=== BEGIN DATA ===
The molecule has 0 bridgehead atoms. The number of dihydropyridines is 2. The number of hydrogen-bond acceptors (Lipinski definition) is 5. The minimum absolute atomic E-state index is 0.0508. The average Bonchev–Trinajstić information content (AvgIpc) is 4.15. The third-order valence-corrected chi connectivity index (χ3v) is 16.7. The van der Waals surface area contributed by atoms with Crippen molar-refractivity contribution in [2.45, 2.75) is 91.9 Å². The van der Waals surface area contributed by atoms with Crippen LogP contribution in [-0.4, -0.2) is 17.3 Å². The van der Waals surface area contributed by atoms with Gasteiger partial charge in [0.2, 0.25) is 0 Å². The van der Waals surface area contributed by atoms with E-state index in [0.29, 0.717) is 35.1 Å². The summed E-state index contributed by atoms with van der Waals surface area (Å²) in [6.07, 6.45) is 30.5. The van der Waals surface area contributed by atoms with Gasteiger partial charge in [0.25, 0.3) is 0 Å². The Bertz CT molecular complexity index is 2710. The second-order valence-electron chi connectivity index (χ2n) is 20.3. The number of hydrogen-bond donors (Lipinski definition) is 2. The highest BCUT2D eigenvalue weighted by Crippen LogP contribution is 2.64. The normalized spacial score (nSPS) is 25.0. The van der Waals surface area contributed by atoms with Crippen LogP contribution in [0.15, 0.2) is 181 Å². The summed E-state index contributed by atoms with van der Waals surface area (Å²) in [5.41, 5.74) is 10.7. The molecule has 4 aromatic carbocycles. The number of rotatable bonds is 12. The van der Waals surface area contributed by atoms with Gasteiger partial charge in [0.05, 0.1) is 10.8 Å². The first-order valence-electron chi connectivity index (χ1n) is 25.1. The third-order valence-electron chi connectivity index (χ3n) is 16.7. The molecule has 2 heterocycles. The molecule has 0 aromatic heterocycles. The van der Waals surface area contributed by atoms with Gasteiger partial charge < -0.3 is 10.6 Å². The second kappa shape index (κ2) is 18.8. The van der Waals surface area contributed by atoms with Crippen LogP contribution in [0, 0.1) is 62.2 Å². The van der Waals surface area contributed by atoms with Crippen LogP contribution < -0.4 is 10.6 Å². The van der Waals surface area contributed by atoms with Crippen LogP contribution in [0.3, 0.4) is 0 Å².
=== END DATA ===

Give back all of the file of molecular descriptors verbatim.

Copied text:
The molecule has 0 bridgehead atoms. The number of dihydropyridines is 2. The number of hydrogen-bond acceptors (Lipinski definition) is 5. The minimum absolute atomic E-state index is 0.0508. The average Bonchev–Trinajstić information content (AvgIpc) is 4.15. The third-order valence-corrected chi connectivity index (χ3v) is 16.7. The van der Waals surface area contributed by atoms with Crippen molar-refractivity contribution in [2.45, 2.75) is 91.9 Å². The van der Waals surface area contributed by atoms with Crippen LogP contribution in [-0.4, -0.2) is 17.3 Å². The van der Waals surface area contributed by atoms with Gasteiger partial charge in [0.2, 0.25) is 0 Å². The van der Waals surface area contributed by atoms with E-state index in [0.29, 0.717) is 35.1 Å². The summed E-state index contributed by atoms with van der Waals surface area (Å²) in [6.07, 6.45) is 30.5. The van der Waals surface area contributed by atoms with Gasteiger partial charge in [0.25, 0.3) is 0 Å². The Bertz CT molecular complexity index is 2710. The second-order valence-electron chi connectivity index (χ2n) is 20.3. The number of hydrogen-bond donors (Lipinski definition) is 2. The highest BCUT2D eigenvalue weighted by Crippen LogP contribution is 2.64. The normalized spacial score (nSPS) is 25.0. The van der Waals surface area contributed by atoms with Crippen LogP contribution in [0.15, 0.2) is 181 Å². The summed E-state index contributed by atoms with van der Waals surface area (Å²) in [5.41, 5.74) is 10.7. The molecule has 4 aromatic carbocycles. The number of rotatable bonds is 12. The van der Waals surface area contributed by atoms with Gasteiger partial charge in [0.05, 0.1) is 10.8 Å². The first-order valence-electron chi connectivity index (χ1n) is 25.1. The third-order valence-electron chi connectivity index (χ3n) is 16.7. The molecule has 2 heterocycles. The molecule has 0 aromatic heterocycles. The van der Waals surface area contributed by atoms with Gasteiger partial charge < -0.3 is 10.6 Å². The second kappa shape index (κ2) is 18.8. The van der Waals surface area contributed by atoms with Crippen LogP contribution in [0, 0.1) is 62.2 Å². The van der Waals surface area contributed by atoms with Crippen LogP contribution < -0.4 is 10.6 Å². The van der Waals surface area contributed by atoms with Crippen LogP contribution in [0.3, 0.4) is 0 Å².